Believing that all trauma, and the pain that goes with it, need to be fully healed before we can be free from addiction, is a disheartening perspective indeed. And, for better or for worse, the journey to wholeness and making peace with past pain, may be a long one. Which may require the support of qualified therapists. Thankfully, here again, more recent and holistic approaches to addiction treatment and therapy incorporate another tool – used also by people in countless other fields, from business to competitive sports via personnel management. This is the practice of mindfulness. Mindfulness is, in sense, what powers self-awareness. It is the light of conscious attention shed on our life, as it unfolds from moment-to-moment, and from one day to the next.
Therapists teaching mindfulness techniques point to one of its great revelations. Whatever our past trauma, whenever we feel the urge to escape from emotional pain, we don’t need to deal with a lifetime of accumulated painful experiences. We need only deal with the pain we are experiencing in this moment. That’s all. Whatever we are feeling right now, is the only thing that requires our attention. And, in fact, it is irrelevant whether our present-moment thoughts and feelings are the result of our past, or simply like a dark cloud passing overhead. Our only task is to look, feel – and then respond. If the pull of a drink or drug is tugging out at our elbow, instead of responding in a reactive way, with fear, self-judgement, repetitive thoughts about how we are once again taking an easy escape route, and so on, we can start by becoming an impartial observer. We sit still, do nothing, turn our gaze within, and watch with interest. Even just for a few moments. With no opinion, no agenda, and no preferences.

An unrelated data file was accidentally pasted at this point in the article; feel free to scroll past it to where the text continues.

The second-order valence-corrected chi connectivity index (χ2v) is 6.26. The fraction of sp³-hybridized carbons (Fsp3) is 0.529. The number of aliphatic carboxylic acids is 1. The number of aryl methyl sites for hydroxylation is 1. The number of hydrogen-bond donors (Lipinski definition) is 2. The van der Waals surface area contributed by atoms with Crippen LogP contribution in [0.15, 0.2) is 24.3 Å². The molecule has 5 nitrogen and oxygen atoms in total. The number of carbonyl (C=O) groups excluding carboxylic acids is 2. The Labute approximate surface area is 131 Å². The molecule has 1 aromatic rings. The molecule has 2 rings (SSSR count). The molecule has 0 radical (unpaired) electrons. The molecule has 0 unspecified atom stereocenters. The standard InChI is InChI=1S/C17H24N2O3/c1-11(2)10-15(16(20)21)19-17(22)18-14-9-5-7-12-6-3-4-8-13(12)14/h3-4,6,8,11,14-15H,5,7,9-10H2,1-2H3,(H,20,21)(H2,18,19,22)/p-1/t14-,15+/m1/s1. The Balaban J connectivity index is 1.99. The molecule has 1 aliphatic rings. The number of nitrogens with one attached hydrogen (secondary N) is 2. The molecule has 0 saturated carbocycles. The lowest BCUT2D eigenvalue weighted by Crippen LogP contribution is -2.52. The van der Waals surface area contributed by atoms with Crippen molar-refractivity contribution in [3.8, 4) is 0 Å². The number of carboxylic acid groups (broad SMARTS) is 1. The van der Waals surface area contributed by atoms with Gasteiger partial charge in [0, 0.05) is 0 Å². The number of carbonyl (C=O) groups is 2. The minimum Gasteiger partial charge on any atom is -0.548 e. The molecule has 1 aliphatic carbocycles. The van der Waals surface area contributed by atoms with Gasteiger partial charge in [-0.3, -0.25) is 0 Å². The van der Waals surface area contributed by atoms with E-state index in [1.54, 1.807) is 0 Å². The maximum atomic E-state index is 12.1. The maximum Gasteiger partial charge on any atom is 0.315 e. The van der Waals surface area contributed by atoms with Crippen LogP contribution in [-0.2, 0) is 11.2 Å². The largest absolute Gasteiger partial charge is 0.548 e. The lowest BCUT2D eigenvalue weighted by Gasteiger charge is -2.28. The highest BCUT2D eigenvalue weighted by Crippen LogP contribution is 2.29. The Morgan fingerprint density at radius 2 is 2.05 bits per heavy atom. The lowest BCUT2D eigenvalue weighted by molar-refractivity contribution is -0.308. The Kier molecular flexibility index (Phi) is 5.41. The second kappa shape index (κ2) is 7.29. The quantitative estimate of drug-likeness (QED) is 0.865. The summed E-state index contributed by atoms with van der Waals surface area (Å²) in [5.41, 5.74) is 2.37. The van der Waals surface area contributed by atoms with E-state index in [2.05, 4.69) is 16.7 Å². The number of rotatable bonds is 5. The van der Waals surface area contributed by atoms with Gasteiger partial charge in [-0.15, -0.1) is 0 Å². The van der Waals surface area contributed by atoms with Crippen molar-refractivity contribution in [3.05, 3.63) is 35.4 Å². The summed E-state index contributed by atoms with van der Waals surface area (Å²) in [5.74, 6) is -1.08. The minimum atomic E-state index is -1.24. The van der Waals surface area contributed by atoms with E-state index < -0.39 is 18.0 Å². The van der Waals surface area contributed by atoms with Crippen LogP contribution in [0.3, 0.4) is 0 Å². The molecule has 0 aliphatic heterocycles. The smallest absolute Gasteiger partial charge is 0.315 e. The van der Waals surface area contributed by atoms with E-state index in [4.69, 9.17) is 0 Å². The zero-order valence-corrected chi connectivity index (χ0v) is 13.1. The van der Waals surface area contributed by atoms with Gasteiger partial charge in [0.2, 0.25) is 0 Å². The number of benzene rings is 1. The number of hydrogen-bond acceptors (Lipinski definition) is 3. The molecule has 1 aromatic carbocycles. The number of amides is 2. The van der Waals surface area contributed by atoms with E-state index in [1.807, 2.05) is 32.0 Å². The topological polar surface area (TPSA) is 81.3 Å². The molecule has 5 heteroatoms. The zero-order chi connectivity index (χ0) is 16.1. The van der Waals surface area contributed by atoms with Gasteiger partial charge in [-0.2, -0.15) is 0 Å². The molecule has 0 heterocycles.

The point is, we can break things down into manageable proportions – one moment at a time. This moment, right now, is too small to contain an entire life story, far less the total burden of the past. When people in recovery speak about dealing first with “the alligator closest to the boat”, they are talking about addressing first and foremost the most dangerous addiction issue, the one that poses the most immediate threat to a person’s safety, in short, continued substance use. Other poor lifestyle choices or behaviours can be corrected later. But in fact, this approach is inherent to mindfulness too. I don’t need to deal with my entire life situation or my entire addiction. I need only face, and respond to, the tiny chunk of human experience that is being presented to me in this moment.
It’s true that learning to be more mindful takes practice. And can, at times, feel like hard work. Fortunately, Dr. Gabor Mate has a simpler, but no less powerful, healing practice he recommends: “Be kind to yourself!” And indeed, sometimes a little kindness, to ourselves and others, goes a long way.
Kembali Recovery Center can Help
If you or someone you love is struggling with addiction or addictive patterns of behaviour, Kembali Recovery Center can help. Contact us today to learn about our Bali recovery center and programs. You never have to do this alone.